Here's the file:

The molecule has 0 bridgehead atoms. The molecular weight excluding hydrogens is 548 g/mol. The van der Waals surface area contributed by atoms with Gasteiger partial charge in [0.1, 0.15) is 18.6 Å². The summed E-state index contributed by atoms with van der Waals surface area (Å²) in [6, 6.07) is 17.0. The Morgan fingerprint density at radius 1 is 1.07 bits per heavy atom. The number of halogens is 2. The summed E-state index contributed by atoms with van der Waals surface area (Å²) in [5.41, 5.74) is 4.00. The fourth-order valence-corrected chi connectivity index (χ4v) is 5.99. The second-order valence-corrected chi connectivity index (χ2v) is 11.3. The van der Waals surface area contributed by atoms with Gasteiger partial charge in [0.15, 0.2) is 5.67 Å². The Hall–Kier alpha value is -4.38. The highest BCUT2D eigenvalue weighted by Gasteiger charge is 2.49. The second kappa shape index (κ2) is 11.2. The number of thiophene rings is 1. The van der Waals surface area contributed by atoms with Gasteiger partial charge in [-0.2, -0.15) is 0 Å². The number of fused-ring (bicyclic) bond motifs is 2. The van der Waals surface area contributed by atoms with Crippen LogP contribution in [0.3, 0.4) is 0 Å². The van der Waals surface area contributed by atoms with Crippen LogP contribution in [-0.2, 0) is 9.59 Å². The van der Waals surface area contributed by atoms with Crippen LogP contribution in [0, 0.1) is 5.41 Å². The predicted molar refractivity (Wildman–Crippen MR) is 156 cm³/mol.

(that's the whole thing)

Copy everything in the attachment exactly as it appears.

The molecule has 0 bridgehead atoms. The molecular weight excluding hydrogens is 548 g/mol. The van der Waals surface area contributed by atoms with Gasteiger partial charge in [0.1, 0.15) is 18.6 Å². The summed E-state index contributed by atoms with van der Waals surface area (Å²) in [6, 6.07) is 17.0. The Morgan fingerprint density at radius 1 is 1.07 bits per heavy atom. The number of halogens is 2. The summed E-state index contributed by atoms with van der Waals surface area (Å²) in [5.41, 5.74) is 4.00. The fourth-order valence-corrected chi connectivity index (χ4v) is 5.99. The second-order valence-corrected chi connectivity index (χ2v) is 11.3. The van der Waals surface area contributed by atoms with Gasteiger partial charge in [0.15, 0.2) is 5.67 Å². The Hall–Kier alpha value is -4.38. The highest BCUT2D eigenvalue weighted by Gasteiger charge is 2.49. The second kappa shape index (κ2) is 11.2. The number of thiophene rings is 1. The van der Waals surface area contributed by atoms with Gasteiger partial charge in [-0.2, -0.15) is 0 Å². The number of fused-ring (bicyclic) bond motifs is 2. The van der Waals surface area contributed by atoms with Crippen LogP contribution in [0.3, 0.4) is 0 Å². The van der Waals surface area contributed by atoms with Crippen LogP contribution in [-0.2, 0) is 9.59 Å². The van der Waals surface area contributed by atoms with Crippen LogP contribution in [0, 0.1) is 5.41 Å². The predicted molar refractivity (Wildman–Crippen MR) is 156 cm³/mol.